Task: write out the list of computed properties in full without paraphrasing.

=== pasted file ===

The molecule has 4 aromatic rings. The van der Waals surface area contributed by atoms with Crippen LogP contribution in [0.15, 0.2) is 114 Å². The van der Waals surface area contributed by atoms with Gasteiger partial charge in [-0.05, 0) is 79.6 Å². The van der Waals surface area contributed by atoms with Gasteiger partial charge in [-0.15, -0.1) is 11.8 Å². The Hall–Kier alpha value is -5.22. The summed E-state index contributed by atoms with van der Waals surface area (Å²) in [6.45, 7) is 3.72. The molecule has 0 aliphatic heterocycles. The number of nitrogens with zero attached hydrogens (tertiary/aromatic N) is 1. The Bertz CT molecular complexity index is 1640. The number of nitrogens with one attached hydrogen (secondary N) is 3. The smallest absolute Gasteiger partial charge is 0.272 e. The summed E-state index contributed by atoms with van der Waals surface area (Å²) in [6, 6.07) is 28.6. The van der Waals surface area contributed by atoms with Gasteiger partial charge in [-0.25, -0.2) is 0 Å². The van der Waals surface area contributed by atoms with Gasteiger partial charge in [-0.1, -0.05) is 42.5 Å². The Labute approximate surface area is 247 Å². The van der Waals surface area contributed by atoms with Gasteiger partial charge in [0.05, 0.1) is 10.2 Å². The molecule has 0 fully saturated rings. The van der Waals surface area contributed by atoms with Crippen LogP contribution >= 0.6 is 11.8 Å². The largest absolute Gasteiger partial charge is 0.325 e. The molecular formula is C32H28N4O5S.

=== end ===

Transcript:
The molecule has 4 aromatic rings. The van der Waals surface area contributed by atoms with Crippen LogP contribution in [0.15, 0.2) is 114 Å². The van der Waals surface area contributed by atoms with Gasteiger partial charge in [-0.05, 0) is 79.6 Å². The van der Waals surface area contributed by atoms with Gasteiger partial charge in [-0.15, -0.1) is 11.8 Å². The Hall–Kier alpha value is -5.22. The summed E-state index contributed by atoms with van der Waals surface area (Å²) in [6.45, 7) is 3.72. The molecule has 0 aliphatic heterocycles. The number of nitrogens with zero attached hydrogens (tertiary/aromatic N) is 1. The Bertz CT molecular complexity index is 1640. The number of nitrogens with one attached hydrogen (secondary N) is 3. The smallest absolute Gasteiger partial charge is 0.272 e. The summed E-state index contributed by atoms with van der Waals surface area (Å²) in [6, 6.07) is 28.6. The van der Waals surface area contributed by atoms with Gasteiger partial charge in [-0.25, -0.2) is 0 Å². The van der Waals surface area contributed by atoms with Gasteiger partial charge in [-0.1, -0.05) is 42.5 Å². The Labute approximate surface area is 247 Å². The van der Waals surface area contributed by atoms with Gasteiger partial charge in [0.05, 0.1) is 10.2 Å². The molecule has 0 fully saturated rings. The van der Waals surface area contributed by atoms with Crippen LogP contribution >= 0.6 is 11.8 Å². The largest absolute Gasteiger partial charge is 0.325 e. The molecular formula is C32H28N4O5S.